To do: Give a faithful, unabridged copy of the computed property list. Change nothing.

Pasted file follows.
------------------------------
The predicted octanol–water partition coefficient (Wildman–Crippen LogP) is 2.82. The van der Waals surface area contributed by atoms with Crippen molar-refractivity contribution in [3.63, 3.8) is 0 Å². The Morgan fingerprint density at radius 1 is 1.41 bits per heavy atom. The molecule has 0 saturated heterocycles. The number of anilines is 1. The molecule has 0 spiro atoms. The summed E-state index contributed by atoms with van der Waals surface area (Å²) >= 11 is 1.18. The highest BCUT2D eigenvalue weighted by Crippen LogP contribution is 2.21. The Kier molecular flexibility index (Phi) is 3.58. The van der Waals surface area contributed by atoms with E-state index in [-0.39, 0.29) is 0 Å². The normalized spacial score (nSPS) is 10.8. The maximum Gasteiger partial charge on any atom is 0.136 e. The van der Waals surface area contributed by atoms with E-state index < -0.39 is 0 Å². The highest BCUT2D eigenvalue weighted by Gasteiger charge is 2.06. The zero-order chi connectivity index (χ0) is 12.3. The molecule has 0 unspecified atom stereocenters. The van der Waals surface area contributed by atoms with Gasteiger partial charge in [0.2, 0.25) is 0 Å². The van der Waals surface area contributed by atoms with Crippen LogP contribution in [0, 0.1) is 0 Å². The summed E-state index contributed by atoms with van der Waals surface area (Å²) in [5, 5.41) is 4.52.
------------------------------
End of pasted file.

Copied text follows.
The predicted octanol–water partition coefficient (Wildman–Crippen LogP) is 2.82. The van der Waals surface area contributed by atoms with Crippen molar-refractivity contribution in [3.63, 3.8) is 0 Å². The Morgan fingerprint density at radius 1 is 1.41 bits per heavy atom. The molecule has 0 saturated heterocycles. The number of anilines is 1. The molecule has 0 spiro atoms. The summed E-state index contributed by atoms with van der Waals surface area (Å²) >= 11 is 1.18. The highest BCUT2D eigenvalue weighted by Crippen LogP contribution is 2.21. The Kier molecular flexibility index (Phi) is 3.58. The van der Waals surface area contributed by atoms with E-state index in [-0.39, 0.29) is 0 Å². The normalized spacial score (nSPS) is 10.8. The maximum Gasteiger partial charge on any atom is 0.136 e. The van der Waals surface area contributed by atoms with E-state index < -0.39 is 0 Å². The highest BCUT2D eigenvalue weighted by Gasteiger charge is 2.06. The zero-order chi connectivity index (χ0) is 12.3. The molecule has 0 unspecified atom stereocenters. The van der Waals surface area contributed by atoms with Gasteiger partial charge in [0.2, 0.25) is 0 Å². The van der Waals surface area contributed by atoms with Crippen LogP contribution in [0, 0.1) is 0 Å². The summed E-state index contributed by atoms with van der Waals surface area (Å²) in [5, 5.41) is 4.52.